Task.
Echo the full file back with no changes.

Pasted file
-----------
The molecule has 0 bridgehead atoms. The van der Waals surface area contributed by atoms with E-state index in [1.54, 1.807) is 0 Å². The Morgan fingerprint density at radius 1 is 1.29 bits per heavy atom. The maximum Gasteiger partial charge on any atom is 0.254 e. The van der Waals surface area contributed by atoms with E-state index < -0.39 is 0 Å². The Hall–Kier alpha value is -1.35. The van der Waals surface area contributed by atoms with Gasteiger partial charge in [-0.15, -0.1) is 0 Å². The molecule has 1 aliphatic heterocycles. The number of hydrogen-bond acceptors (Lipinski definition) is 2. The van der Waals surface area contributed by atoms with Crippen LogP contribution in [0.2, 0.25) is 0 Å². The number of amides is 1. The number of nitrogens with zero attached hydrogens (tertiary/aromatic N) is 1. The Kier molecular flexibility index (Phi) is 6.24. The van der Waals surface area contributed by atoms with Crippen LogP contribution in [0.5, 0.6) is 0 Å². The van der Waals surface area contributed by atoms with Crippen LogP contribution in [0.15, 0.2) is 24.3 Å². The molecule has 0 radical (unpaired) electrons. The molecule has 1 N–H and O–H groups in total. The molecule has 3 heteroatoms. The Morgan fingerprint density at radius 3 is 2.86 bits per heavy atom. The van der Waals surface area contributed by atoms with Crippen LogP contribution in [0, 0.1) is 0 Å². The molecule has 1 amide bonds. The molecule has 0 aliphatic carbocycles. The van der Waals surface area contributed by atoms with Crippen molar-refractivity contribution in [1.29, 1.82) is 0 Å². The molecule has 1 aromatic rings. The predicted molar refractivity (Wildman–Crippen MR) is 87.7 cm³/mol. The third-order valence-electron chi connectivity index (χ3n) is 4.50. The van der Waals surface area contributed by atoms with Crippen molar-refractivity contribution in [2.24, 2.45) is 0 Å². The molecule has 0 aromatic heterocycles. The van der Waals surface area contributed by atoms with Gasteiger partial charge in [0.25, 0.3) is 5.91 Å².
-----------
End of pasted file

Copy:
The molecule has 0 bridgehead atoms. The van der Waals surface area contributed by atoms with E-state index in [1.54, 1.807) is 0 Å². The Morgan fingerprint density at radius 1 is 1.29 bits per heavy atom. The maximum Gasteiger partial charge on any atom is 0.254 e. The van der Waals surface area contributed by atoms with E-state index < -0.39 is 0 Å². The Hall–Kier alpha value is -1.35. The van der Waals surface area contributed by atoms with Gasteiger partial charge in [-0.15, -0.1) is 0 Å². The molecule has 1 aliphatic heterocycles. The number of hydrogen-bond acceptors (Lipinski definition) is 2. The van der Waals surface area contributed by atoms with Crippen LogP contribution in [0.2, 0.25) is 0 Å². The number of amides is 1. The number of nitrogens with zero attached hydrogens (tertiary/aromatic N) is 1. The Kier molecular flexibility index (Phi) is 6.24. The van der Waals surface area contributed by atoms with Crippen LogP contribution in [0.5, 0.6) is 0 Å². The van der Waals surface area contributed by atoms with Crippen LogP contribution in [0.15, 0.2) is 24.3 Å². The molecule has 0 radical (unpaired) electrons. The molecule has 1 N–H and O–H groups in total. The molecule has 3 heteroatoms. The Morgan fingerprint density at radius 3 is 2.86 bits per heavy atom. The van der Waals surface area contributed by atoms with Crippen LogP contribution in [0, 0.1) is 0 Å². The molecule has 1 amide bonds. The molecule has 0 aliphatic carbocycles. The van der Waals surface area contributed by atoms with Crippen molar-refractivity contribution in [1.29, 1.82) is 0 Å². The molecule has 1 aromatic rings. The predicted molar refractivity (Wildman–Crippen MR) is 87.7 cm³/mol. The third-order valence-electron chi connectivity index (χ3n) is 4.50. The van der Waals surface area contributed by atoms with Crippen molar-refractivity contribution in [2.24, 2.45) is 0 Å². The molecule has 0 aromatic heterocycles. The van der Waals surface area contributed by atoms with Gasteiger partial charge in [0.25, 0.3) is 5.91 Å².